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What is MLOps?

The enthralling pace of development in AI and machine learning technologies may cause us to think that companies are growing rapidly in their capacity to offer ML products. However, ML internal processes aren't catching up to the rapid advancements in the field... however, there is some hope with MLOps! MLOps is a term used to describe machine learning operations. It was based on a set process and best practices for delivering ML products that have both speeds and real-time interaction between operations and data scientists. It aims to automatize parts of the ML creation process to the greatest extent possible to allow continuous delivery. With this latest technology, the engineering components' operationalisation is put together to build AI on a large scale. A key point to note: Many of us might have heard of AIOps, and thought they are interchangeable. It's not the case. AIOps is a narrower domain that applies machine learning to automated IT operations.

Why the Push for MLOps?

Making machine learning-related products remains difficult because of the internal siloed and slow ML processes. Here's a brief overview of the internal issues that prevent organizations from establishing ML:

  • There isn't much automatization of the internal procedures.
  • Operations teams and data scientists work in silos despite the need to collaborate.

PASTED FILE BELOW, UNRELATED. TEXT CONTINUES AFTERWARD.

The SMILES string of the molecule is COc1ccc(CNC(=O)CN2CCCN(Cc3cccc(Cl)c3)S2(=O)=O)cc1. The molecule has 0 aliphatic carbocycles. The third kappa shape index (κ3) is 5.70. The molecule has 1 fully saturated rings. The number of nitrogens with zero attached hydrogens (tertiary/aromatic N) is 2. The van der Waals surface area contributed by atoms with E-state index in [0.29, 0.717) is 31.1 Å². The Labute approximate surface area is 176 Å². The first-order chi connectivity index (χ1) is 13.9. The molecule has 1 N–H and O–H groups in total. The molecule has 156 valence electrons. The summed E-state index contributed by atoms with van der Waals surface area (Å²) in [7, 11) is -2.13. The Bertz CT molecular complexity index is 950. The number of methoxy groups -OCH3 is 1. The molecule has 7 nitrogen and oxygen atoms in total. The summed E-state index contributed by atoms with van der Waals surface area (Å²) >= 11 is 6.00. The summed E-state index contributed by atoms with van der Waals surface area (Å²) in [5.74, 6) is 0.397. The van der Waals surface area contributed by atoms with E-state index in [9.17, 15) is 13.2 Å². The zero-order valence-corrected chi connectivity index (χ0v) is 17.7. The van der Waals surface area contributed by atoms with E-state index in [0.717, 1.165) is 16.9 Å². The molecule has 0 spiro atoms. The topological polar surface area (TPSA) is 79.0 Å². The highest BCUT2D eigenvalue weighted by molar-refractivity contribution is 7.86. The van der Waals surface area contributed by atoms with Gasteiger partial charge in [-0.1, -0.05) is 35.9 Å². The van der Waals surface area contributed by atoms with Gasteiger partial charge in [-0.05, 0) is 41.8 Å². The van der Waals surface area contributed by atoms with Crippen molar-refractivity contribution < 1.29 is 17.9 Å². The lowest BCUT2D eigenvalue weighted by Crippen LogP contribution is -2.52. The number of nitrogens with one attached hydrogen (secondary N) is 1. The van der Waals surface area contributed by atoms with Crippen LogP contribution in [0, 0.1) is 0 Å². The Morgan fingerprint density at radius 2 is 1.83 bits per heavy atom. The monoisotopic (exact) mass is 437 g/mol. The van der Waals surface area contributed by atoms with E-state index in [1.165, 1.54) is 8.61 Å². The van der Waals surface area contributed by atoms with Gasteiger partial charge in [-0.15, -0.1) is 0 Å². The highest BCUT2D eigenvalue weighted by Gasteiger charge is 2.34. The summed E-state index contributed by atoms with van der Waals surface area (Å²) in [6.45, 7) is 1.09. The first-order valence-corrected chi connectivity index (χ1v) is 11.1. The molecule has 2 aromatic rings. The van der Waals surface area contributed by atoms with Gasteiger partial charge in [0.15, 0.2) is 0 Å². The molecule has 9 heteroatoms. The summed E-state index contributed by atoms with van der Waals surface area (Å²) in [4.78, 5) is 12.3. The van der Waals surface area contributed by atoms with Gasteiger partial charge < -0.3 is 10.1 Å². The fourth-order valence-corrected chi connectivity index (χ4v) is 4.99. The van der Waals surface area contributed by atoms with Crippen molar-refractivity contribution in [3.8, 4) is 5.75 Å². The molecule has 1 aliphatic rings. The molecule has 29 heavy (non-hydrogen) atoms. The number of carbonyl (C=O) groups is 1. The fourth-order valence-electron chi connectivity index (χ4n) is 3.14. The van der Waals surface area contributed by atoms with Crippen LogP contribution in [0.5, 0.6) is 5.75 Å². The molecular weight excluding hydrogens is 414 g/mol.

• There are very few clear pipelines.
  • The process of retraining models after production isn't taking place in the way that models need and can result in low performance over time.
  • Insufficient oversight of compliance and regulatory concerns.

These issues can result in the absence of reproducibility, flexibility, and scalability required for efficient AI development. However, this is the area where MLOps can come in. With the appropriate process and infrastructure, MLOps can overcome these obstacles and provide a variety of benefits. For instance:

  • Combining expertise to improve efficiency: MLOps allows for collaboration between teams normally separated from one another. It brings together the business savvy of our operations staff with the specific knowledge of our ML data scientists, bringing them to collaborate on projects. In the meantime, the teams can concentrate on the things they excel at.
  • Defines the ownership of the regulatory process: Our operations team can supervise compliance and regulatory issues, staying abreast of any developments in these areas and ensuring that our data science team is always aware.